Ben Bradlee, who led The Washington Post newsroom through the largest political scandals in U.S. history, died Tuesday at his home. He was 93.
Bradlee oversaw the paper's coverage during the Watergate scandal, which culminated in the resignation of President Richard Nixon. Alongside the Post's publisher Katharine Graham, the two decided to print stories on the Pentagon Papers, which told the secret side of the Vietnam War.
Bradlee was editor of the paper from 1965 to 1991. In that time, the paper grew to cover national issues and almost doubled its readership, the Post reported. The paper won 17 Pulitzer prizes under his leadership, and in 2013, President Barack Obama awarded him the Presidential Medal of Freedom.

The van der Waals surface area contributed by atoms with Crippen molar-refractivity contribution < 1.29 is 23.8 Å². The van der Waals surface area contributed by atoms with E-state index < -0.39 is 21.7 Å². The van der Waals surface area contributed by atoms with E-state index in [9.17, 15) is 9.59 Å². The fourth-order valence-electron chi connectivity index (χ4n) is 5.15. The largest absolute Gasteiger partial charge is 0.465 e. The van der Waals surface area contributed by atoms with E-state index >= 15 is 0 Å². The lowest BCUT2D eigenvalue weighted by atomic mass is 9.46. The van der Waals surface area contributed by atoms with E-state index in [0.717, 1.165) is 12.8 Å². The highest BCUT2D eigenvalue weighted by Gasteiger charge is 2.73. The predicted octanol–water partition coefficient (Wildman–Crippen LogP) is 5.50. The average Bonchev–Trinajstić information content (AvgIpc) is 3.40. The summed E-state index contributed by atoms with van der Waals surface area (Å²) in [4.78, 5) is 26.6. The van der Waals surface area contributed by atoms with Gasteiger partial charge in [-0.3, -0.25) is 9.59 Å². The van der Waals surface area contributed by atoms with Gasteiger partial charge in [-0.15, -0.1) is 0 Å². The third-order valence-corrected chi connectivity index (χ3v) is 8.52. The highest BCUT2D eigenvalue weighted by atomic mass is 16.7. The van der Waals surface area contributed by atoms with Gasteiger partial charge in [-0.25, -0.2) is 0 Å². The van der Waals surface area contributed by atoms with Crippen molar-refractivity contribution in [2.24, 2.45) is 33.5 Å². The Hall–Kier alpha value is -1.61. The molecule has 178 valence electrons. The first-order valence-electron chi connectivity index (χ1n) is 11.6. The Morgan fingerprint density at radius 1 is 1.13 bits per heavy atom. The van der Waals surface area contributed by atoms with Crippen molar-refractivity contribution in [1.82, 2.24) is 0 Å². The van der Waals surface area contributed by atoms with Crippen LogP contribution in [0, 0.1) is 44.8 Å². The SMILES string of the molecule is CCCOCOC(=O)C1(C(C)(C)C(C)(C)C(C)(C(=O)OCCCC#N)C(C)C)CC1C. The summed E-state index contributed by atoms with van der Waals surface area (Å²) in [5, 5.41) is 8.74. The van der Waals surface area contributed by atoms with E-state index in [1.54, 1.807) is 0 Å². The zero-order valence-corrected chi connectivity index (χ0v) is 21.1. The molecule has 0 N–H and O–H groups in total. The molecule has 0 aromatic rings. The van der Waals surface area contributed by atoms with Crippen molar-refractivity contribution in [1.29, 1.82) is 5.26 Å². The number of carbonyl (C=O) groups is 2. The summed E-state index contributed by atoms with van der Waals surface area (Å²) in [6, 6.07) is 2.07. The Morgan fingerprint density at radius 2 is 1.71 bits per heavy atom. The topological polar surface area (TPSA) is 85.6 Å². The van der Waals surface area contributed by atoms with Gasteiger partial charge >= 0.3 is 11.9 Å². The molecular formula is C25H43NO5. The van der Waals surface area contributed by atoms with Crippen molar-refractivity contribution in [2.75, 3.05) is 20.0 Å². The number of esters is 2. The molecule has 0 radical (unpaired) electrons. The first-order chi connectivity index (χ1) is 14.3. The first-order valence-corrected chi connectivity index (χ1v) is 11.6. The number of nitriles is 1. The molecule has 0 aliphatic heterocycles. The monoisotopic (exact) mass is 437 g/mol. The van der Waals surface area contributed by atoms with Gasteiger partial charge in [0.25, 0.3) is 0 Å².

Bradlee suffered from Alzheimer's disease, his wife Sally Quinn told C-SPAN last month. In addition to his wife, he is survived by four children, 10 grandchildren and a great-grandchild.
In addition to his accomplishments within the Post, Bradlee inspired generations of journalists.
Claudia Koerner is a national reporter for BuzzFeed News and is based in Los Angeles.
Contact Claudia Koerner at email@example.com.
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